What Do You Need To Know About DBS Filtering?

DBS is the acronym for Disclosure and Barring Service. It is the government department which deals with all criminal record checks that are carried out.

Criminal record checks are often required by employers. Those who work (or seek to work) with children, or vulnerable adults will be required to have their criminal records checked, and this is now referred to as a DBS check.

What is included in a DBS check?

There are various levels of criminal records checked, from the most straightforward basic DBS to the most detailed enhanced DBS check. In the basic criminal record check the only information provided to a (potential) employer is whether there are any unspent convictions, explained in greater detail below.

The DBS filters an individual’s criminal record in order to identify and remove any protected convictions and cautions so that they are not disclosed on the DBS certificate. As a result, employers will no longer be able to take into account old and minor cautions and convictions when they are faced with a recruitment decision. Most employers, and some employees, use a DBS service such as http://www.carecheck.co.uk to obtain their DBS certificate.

What Do You Need To Know About DBS Filtering?

What will be disclosed?

Any cautions or convictions which are received for certain specified violent and/or sexual offences or other specified offences that are relevant to jobs that include the care of children or vulnerable adults will be disclosed on a DBS check. The offences that will never be filtered from a DBS certificate can be found on the gov.uk website.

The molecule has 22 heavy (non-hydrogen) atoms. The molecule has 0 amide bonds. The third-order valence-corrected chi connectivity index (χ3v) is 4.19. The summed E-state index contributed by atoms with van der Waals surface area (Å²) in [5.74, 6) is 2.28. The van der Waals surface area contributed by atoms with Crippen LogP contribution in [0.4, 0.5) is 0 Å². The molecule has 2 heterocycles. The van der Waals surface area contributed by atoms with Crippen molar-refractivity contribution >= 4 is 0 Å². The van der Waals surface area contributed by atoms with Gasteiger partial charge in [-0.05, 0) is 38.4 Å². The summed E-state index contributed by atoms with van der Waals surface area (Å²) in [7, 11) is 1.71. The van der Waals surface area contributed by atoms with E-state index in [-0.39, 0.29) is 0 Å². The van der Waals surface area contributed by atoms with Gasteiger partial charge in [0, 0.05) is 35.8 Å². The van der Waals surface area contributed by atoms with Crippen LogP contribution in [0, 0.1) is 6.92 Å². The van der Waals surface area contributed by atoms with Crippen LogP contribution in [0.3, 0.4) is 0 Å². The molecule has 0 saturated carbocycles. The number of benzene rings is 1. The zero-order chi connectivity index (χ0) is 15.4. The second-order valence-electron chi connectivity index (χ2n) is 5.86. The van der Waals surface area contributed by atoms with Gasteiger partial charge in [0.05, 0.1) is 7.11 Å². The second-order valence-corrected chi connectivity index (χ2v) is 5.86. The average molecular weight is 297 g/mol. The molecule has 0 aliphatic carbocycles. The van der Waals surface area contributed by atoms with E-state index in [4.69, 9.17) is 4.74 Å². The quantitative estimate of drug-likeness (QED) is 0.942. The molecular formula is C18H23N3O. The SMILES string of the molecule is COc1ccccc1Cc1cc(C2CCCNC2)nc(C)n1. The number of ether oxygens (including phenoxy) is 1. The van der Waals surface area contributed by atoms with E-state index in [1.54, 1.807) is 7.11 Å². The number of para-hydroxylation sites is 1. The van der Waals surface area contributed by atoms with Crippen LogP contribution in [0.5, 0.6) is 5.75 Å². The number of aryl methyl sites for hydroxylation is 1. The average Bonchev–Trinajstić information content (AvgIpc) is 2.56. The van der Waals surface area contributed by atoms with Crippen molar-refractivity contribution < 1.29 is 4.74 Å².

A basic DBS check will also always reveal if an individual has received a custodial sentence, even if it was a suspended sentence. Also subject to disclosure will be those convictions where an individual has been convicted of more than one offence.

What will be filtered?

The DBS will search the Police National Computer to find out whether an individual has any unspent convictions or cautions. Legislation states that convictions are unspent if they resulted in a custodial sentence given less than 11 years ago (or five and a half years ago if under 18 at the time) will be disclosed. In relation to cautions, only those given less than six years ago (or less than two years ago if under 18 at the time) are considered unspent.

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